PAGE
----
America’s unique gun violence problem, explained in 17 maps and charts

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America is an exceptional country when it comes to guns. It’s one of the few countries in which the right to bear arms is constitutionally protected. But America’s relationship with guns is unique in another crucial way: Among developed nations, the US is far and away the most violent — in large part due to the easy access many Americans have to firearms. These charts and maps show what that violence looks like compared with the rest of the world, why it happens, and why it’s such a tough problem to fix.

1) America has six times as many firearm homicides as Canada, and nearly 16 times as many as Germany

This chart, compiled using United Nations data collected by Simon Rogers for the Guardian, shows that America far and away leads other developed countries when it comes to gun-related homicides. Why? Extensive reviews of the research by the Harvard School of Public Health’s Injury Control Research Center suggest the answer is pretty simple: The US is an outlier on gun violence because it has way more guns than other developed nations.

2) America has 4.4 percent of the world’s population, but almost half of the civilian-owned guns around the world

3) There have been more than 1,500 mass shootings since Sandy Hook

In December 2012, a gunman walked into Sandy Hook Elementary School in Newtown, Connecticut, and killed 20 children, six adults, and himself. Since then, there have been at least 1,518 mass shootings, with at least 1,715 people killed and 6,089 wounded as of October 2017.

The counts come via the Gun Violence Archive, which has hosted a database that tracks mass shootings since 2013. But since some shootings go unreported, the database is likely missing some, as well as the details of some of the events.

The tracker uses a fairly broad definition of “mass shooting”: It includes not just shootings in which four or more people were murdered, but shootings in which four or more people were shot at all (excluding the shooter).

Even under this broad definition, it’s worth noting that mass shootings make up a tiny portion of America’s firearm deaths, which totaled more than 33,000 in 2014.

4) On average, there is more than one mass shooting for each day in America

Whenever a mass shooting occurs, supporters of gun rights often argue that it’s inappropriate to bring up political debates about gun control in the aftermath of a tragedy. For example, former Louisiana Gov. Bobby Jindal, a strong supporter of gun rights, criticized former President Barack Obama for “trying to score cheap political points” when Obama mentioned gun control after a mass shooting in Charleston, South Carolina.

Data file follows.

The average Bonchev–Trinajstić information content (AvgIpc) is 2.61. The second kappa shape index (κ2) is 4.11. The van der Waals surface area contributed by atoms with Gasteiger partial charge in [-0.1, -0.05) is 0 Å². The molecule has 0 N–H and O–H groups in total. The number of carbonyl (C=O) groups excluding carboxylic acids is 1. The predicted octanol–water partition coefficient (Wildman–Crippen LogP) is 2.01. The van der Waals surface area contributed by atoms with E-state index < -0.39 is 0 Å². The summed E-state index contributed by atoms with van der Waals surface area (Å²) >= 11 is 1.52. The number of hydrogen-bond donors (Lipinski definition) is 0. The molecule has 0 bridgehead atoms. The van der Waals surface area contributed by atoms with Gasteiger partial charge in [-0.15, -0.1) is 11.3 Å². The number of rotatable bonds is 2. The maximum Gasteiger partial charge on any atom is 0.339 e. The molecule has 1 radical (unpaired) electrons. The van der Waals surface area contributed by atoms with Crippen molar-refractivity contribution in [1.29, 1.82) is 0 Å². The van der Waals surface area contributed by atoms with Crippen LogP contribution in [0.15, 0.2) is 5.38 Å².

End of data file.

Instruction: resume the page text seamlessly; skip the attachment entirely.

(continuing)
But if this argument is followed to its logical end, then it will never be the right time to discuss mass shootings, as Christopher Ingraham pointed out at the Washington Post. Under the broader definition of mass shootings, America has nearly one mass shooting a day. So if lawmakers are forced to wait for a time when there isn’t a mass shooting to talk gun control, they could find themselves waiting for a very long time.

5) States with more guns have more gun deaths

Using data from a study in Pediatrics and the Centers for Disease Control and Prevention, Mother Jones put together the chart above that shows states with more guns tend to have far more gun deaths. And it’s not just one study. “Within the United States, a wide array of empirical evidence indicates that more guns in a community leads to more homicide,” David Hemenway, the Harvard Injury Control Research Center’s director, wrote in Private Guns, Public Health.

Read more in Mother Jones’s “10 Pro-Gun Myths, Shot Down.”

6) It’s not just the US: Developed countries with more guns also have more gun deaths

7) States with tighter gun control laws have fewer gun-related deaths

When economist Richard Florida took a look at gun deaths and other social indicators, he found that higher populations, more stress, more immigrants, and more mental illness didn’t correlate with more gun deaths. But he did find one telling correlation: States with tighter gun control laws have fewer gun-related deaths. (Read more at Florida’s “The Geography of Gun Deaths.”)

This is backed by other research: A 2016 review of 130 studies in 10 countries, published in Epidemiologic Reviews, found that new legal restrictions on owning and purchasing guns tended to be followed by a drop in gun violence — a strong indicator that restricting access to guns can save lives.

8) Still, gun homicides (like all homicides) have declined over the past couple decades

The good news is that all firearm homicides, like all homicides and crime, have declined over the past two decades. (Although that may have changed in 2015 and 2016, with a recent rise in murders nationwide.)

There’s still a lot of debate among criminal justice experts about why this crime drop is occurring — some of the most credible ideas include mass incarceration, more and better policing, and reduced lead exposure from gasoline. But one theory that researchers have widely debunked is the idea that more guns have deterred crime — in fact, the opposite may be true, based on research compiled by the Harvard School of Public Health’s Injury Control Center.

9) Most gun deaths are suicides

Although America’s political debate about guns tends to focus on grisly mass shootings and murders, a majority of gun-related deaths in the US are suicides. As Dylan Matthews explained for Vox, this is actually one of the most compelling reasons for reducing access to guns — there is a lot of research that shows greater access to guns dramatically increases the risk of suicide.

10) The states with the most guns report the most suicides

11) Guns allow people to kill themselves much more easily

Perhaps the reason access to guns so strongly contributes to suicides is that guns are much deadlier than alternatives like cutting and poison.

Jill Harkavy-Friedman, vice president of research for the American Foundation for Suicide Prevention, previously explained that this is why reducing access to guns can be so important to preventing suicides: Just stalling an attempt or making it less likely to result in death makes a huge difference.